Economic Development Before Environmental Protection in Tibet
[WTN-L World Tibet Network News. Published by The Canada Tibet Committee. Issue ID: 03/03/011; March 11, 2003.]
by Robert J. Saiget
BEIJING, March 10 (AFP) - China Monday vowed to push ahead with the exploitation of natural resources in the Tibetan Plateau, slamming the efforts of exiled spiritual leader the Dalai Lama to better protect the environment.
In a white paper issued on the environmental protection of Tibet, the State Council, China's cabinet, pledged to consider the impact of what is expected to be the unprecedented extraction of mineral resources in the region.
But environmental protection could not be assured unless the impoverished Himalayan region continued to develop economically, it said.
"Ecological improvement and environmental protection in Tibet cannot be achieved if development steps falter," the paper, carried by the Xinhua news agency, said.
"We cannot refuse any interaction between man and natural eco-environment on the excuse of preserving the fragile primitive natural state, because this will hamper the economic and social development and the improvement of the people's living standard in Tibet."
The white paper laid out efforts to protect Tibet's fragile ecosystem and touched upon issues pertaining to agricultural, grassland, water resources, forestry and desertification.
Although environmental impact assessments would be made on all industrial and hydro-electric projects, little was said about protecting the environment during the mining of Tibet's vast resources.
"The relationship between the exploration and utilization of natural resources and eco-environmental protection must be handled properly in the course of the modernization of Tibet, so as to promote changes in the mode of economic growth," it said.
The paper also slammed the "Dalai Lama clique" and "international anti-China forces" for refusing to acknowledge "ecological improvement and environmental protection work" in Tibet.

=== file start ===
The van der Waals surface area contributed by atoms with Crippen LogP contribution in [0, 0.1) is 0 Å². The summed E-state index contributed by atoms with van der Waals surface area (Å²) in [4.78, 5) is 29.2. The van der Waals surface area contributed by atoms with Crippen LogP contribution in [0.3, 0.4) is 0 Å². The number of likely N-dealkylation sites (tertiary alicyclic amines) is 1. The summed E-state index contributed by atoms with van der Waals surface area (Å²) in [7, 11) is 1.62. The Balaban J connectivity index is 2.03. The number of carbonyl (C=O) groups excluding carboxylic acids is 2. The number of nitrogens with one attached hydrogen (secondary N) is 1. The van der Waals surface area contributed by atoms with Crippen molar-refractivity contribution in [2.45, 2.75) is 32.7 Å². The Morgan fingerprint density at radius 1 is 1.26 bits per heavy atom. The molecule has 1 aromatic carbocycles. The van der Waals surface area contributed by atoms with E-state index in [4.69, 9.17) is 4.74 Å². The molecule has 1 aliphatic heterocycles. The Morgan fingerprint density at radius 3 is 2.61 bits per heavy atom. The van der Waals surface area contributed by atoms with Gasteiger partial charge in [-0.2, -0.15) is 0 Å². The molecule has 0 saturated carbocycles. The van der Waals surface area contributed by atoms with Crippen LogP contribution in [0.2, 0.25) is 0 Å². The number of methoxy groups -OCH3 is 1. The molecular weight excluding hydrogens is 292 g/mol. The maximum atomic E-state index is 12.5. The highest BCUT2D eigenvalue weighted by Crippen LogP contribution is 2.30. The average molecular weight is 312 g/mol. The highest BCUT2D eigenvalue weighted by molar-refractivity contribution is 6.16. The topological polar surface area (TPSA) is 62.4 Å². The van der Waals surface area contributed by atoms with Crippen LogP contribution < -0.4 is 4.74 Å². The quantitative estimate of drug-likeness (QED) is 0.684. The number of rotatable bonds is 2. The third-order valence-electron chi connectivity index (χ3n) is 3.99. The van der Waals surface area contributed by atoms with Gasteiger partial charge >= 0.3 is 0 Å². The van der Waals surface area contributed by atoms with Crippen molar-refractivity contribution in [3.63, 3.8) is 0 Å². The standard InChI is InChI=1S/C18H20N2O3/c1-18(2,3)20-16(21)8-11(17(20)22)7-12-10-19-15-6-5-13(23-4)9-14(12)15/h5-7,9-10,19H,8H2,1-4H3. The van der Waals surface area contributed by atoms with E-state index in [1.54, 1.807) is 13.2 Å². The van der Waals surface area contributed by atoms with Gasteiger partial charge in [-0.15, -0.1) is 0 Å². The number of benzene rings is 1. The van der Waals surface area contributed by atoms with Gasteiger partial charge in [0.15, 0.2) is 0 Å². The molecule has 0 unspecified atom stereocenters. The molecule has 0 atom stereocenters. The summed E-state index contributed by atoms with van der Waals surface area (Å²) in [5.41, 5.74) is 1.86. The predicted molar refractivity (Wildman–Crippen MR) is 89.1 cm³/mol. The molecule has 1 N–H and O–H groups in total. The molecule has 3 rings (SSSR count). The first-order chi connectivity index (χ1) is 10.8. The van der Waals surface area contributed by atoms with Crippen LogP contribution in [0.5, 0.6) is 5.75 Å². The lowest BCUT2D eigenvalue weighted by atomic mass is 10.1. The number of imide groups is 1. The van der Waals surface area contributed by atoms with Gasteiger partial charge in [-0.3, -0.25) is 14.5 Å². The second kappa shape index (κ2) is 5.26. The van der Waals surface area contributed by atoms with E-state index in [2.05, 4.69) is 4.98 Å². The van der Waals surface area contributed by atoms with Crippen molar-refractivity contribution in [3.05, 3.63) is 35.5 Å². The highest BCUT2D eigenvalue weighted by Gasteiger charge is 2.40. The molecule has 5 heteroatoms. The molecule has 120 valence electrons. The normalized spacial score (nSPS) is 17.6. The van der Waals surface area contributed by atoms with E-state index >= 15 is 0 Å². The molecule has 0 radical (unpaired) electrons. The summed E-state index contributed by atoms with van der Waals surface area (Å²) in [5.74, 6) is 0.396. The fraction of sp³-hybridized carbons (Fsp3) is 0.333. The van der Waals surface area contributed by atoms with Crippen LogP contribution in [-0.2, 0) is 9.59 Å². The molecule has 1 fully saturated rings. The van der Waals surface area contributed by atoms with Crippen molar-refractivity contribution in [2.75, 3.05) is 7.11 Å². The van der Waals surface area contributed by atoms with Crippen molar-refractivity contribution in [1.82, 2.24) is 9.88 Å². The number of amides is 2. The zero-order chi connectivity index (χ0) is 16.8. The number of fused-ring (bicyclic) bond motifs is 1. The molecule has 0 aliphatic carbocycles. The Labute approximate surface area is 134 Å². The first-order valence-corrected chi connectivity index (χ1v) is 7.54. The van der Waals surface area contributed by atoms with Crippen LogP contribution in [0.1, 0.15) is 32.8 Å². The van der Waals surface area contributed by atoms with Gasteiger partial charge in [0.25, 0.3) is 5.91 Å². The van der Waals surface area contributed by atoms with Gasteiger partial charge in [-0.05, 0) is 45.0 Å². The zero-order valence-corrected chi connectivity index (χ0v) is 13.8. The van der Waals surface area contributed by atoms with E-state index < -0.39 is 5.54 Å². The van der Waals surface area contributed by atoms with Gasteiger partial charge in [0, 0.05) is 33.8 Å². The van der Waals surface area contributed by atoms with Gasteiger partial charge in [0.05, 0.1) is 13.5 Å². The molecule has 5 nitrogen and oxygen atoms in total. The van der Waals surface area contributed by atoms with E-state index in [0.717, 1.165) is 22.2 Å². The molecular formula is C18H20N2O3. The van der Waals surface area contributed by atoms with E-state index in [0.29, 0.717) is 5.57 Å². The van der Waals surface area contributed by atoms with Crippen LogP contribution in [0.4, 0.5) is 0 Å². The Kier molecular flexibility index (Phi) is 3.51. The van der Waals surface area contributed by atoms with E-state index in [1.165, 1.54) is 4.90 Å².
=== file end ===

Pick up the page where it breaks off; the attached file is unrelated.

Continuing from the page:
"They have spread rumors all over the world that the Chinese government is 'destroying Tibet's ecological environment', 'plundering Tibet's natural resources' and 'depriving the Tibetan people of their rights to subsistence'," it said.
This was done in an effort "to mislead world public opinion and deface the image of China," it said.
At the same time, the white paper admitted that Tibet's ecology was faced with problems and that protecting the environment would be a difficult task.
"Mud-rock flows, landslides, soil erosion, snowstorms and other natural calamities occur frequently in Tibet and desertification is threatening the region's eco-environment, compounded by man-made damage to the ecological environment as Tibet's economy develops," it said.
The paper also guaranteed the environmentally-friendly construction of the 3.14 billion dollar Tibetan railway from Lhasa to Golmud, in Qinghai province.
When finished in 2007 it will link Tibet by rail with the Chinese interior and provide the key transportation source for the extraction of Tibetan resources.
According to "Mining Tibet", a book published in November by the London-based Tibetan Information Network, the railway is central to ambitious plans by the central government to extract resources from Tibet.
"The central authorities remain firmly committed to developing the mineral resources of Tibet to support national development and industrialization," said author Jane Caple.
"The construction of the Golmud-Lhasa railway ... will have a major impact, if completed successfully, on the viability of exploiting the mineral resources of remoter areas of Qinghai (province) along its route and those of the Tibetan Autonomous Region."
Besides the railway, some 1.45 billion dollars has also been allocated for highway building in remote parts of Tibet during the 2001-2005 period, including funds for a four-lane highway to parallel the railroad, it said.
Key Tibetan mining resources include coal, chromite, copper, aluminium, boron, potassium, salt, lead, zinc, and gold.
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